In my opinion, religion and deities are kept out of science is because they are vague, most often times assumptions to 'fill in the gap of knowledge'. God does not require an explanation if you use him to explain everything. Any time there's a mystery, one can say: God triggered this. He has performed a miracle. By my standards at least, response like that is unacceptable logically (but we can't say otherwise until new, authentic evidence arrive, can we? What if we don't find them? So God definitely had a hand in it? Could it be that the evidence was destroyed? Any other reasons other than God?). Science looks for an explanation of things and more often than not finds a solution that makes sense. Another reason why science dismisses God before collecting data is because back then, when ignorance is strong, people use supernatural means to explain many things, such as mental illness. Most of them turned out to be natural, don't they? Science is merely applying a common pattern of causes to their investigation. Anything that we don't have an answer for, could it be that we don't have an answer, yet? Considering God before collecting data is like considering the possibility that the experiment or investigation is unnecessary because it's a miracle or divine intervention.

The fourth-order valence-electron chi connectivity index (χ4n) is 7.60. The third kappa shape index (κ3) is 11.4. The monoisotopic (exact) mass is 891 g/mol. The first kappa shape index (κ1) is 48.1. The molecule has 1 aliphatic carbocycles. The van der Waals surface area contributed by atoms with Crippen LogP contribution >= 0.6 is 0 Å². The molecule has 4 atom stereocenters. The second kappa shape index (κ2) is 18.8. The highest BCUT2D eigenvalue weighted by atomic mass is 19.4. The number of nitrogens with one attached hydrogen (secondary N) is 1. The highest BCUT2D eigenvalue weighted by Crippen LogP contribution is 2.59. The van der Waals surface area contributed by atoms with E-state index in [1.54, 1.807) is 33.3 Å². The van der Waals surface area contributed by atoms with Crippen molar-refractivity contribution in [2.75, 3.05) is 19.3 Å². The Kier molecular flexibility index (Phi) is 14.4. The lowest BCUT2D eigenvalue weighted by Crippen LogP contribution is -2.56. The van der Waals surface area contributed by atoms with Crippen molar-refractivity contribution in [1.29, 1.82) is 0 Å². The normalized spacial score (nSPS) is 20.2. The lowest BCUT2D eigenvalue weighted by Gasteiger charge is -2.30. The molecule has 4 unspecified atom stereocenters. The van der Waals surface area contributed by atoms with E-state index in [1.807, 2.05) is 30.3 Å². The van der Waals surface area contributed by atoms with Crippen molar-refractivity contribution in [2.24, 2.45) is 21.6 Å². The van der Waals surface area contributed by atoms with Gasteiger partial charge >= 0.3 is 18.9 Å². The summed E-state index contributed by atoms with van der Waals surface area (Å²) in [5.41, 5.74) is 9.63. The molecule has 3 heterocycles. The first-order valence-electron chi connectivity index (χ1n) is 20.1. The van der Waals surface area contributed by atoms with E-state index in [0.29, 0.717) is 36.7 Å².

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  10. #50
    Senior Member INTJMom's Avatar
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    Quote Originally Posted by Camelopardalis View Post
    In my opinion, religion and deities are kept out of science is because they are vague, most often times assumptions to 'fill in the gap of knowledge'. God does not require an explanation if you use him to explain everything. Any time there's a mystery, one can say: God triggered this. He has performed a miracle. By my standards at least, response like that is unacceptable logically (but we can't say otherwise until new, authentic evidence arrive, can we? What if we don't find them? So God definitely had a hand in it? Could it be that the evidence was destroyed? Any other reasons other than God?). Science looks for an explanation of things and more often than not finds a solution that makes sense. Another reason why science dismisses God before collecting data is because back then, when ignorance is strong, people use supernatural means to explain many things, such as mental illness. Most of them turned out to be natural, don't they? Science is merely applying a common pattern of causes to their investigation. Anything that we don't have an answer for, could it be that we don't have an answer, yet? Considering God before collecting data is like considering the possibility that the experiment or investigation is unnecessary because it's a miracle or divine intervention.
    I'm pretty sure science doesn't include God is because science has no way of measuring God.
    God is a spirit and can only be perceived by a spirit.